The ‘air of reality’ test governs whether a defence should be put to the jury. That test provides that the determination of putting a defence to the jury is based on “whether there is evidence on the record upon which a properly instructed jury acting reasonably could acquit”:

R. v. Cinous, 2002 SCC 29,
[2002] 2 S.C.R. 3, at para. 49.

The trial judge “must put to the jury all defences that arise on the facts”.  It does not matter whether an accused advanced such a defence:

Cinous, at para. 51.

Nor does it matter if the defence is incompatible with defences advanced by the accused:

see R. v. Gauthier, 2013 SCC 32, [2013] 2 S.C.R. 403, at paras. 31-34.

At the same time, the trial judge must not put to the jury any defences that lack an air of reality: Cinous, at para. 51. As Cory J. explained, “[s]peculative defences that are unfounded should not be presented to the jury. To do so would be wrong, confusing, and unnecessarily lengthen jury trials”:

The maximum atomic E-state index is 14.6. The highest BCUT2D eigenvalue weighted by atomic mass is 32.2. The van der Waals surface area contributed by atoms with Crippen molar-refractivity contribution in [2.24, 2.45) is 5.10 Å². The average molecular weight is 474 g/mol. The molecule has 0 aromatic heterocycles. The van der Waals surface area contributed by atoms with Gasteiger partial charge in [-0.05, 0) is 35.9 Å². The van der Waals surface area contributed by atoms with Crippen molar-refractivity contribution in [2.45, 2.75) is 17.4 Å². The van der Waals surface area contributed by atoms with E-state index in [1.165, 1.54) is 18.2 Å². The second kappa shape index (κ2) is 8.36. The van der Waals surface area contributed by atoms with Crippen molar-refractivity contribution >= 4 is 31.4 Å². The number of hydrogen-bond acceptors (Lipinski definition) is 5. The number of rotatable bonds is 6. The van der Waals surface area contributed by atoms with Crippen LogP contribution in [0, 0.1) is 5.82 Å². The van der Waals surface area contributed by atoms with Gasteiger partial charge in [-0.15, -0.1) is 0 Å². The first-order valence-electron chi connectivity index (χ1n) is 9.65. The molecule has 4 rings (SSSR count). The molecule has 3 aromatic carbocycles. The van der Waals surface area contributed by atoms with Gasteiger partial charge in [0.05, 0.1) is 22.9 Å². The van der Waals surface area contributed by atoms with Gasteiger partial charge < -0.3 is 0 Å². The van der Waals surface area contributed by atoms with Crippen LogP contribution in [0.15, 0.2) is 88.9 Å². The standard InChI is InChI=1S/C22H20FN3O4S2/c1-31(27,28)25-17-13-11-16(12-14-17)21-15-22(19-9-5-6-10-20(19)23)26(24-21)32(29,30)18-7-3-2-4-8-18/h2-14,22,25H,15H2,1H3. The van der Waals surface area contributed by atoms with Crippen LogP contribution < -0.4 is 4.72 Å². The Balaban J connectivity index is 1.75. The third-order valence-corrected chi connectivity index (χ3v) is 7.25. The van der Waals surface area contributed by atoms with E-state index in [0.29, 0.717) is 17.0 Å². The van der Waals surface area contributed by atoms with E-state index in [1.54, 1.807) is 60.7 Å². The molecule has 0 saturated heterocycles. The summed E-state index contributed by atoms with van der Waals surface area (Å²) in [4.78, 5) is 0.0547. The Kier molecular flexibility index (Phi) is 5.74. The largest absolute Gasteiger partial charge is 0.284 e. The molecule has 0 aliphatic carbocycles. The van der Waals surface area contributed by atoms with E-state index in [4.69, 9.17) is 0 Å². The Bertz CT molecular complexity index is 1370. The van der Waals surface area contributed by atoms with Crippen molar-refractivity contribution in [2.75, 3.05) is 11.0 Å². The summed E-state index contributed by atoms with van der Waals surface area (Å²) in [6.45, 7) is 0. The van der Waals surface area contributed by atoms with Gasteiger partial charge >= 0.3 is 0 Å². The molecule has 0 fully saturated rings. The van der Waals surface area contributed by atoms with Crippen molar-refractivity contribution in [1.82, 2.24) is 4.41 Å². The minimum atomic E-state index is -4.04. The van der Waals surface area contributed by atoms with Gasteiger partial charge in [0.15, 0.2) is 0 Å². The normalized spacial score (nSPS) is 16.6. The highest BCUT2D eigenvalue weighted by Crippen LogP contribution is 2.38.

R. v. Osolin, [1993] 4 S.C.R. 595, at p. 683.

As the Supreme Court has made clear, “a mere assertion by the accused of the elements of a defence will not be sufficient to clear the air of reality hurdle”:

Cinous, at para. 98.

So, for example, where a victim has been stabbed multiple times by the accused, for there to be an air of reality to the defence of accident, the evidence would have to support an explanation as to how the accused could have stabbed the victim multiple times by accident. Otherwise, a properly instructed jury, acting reasonably, could not accept that the stabbings were accidental based on the factual foundation before them.

See for instance R. v. Cesar, 2016 ONCA 890.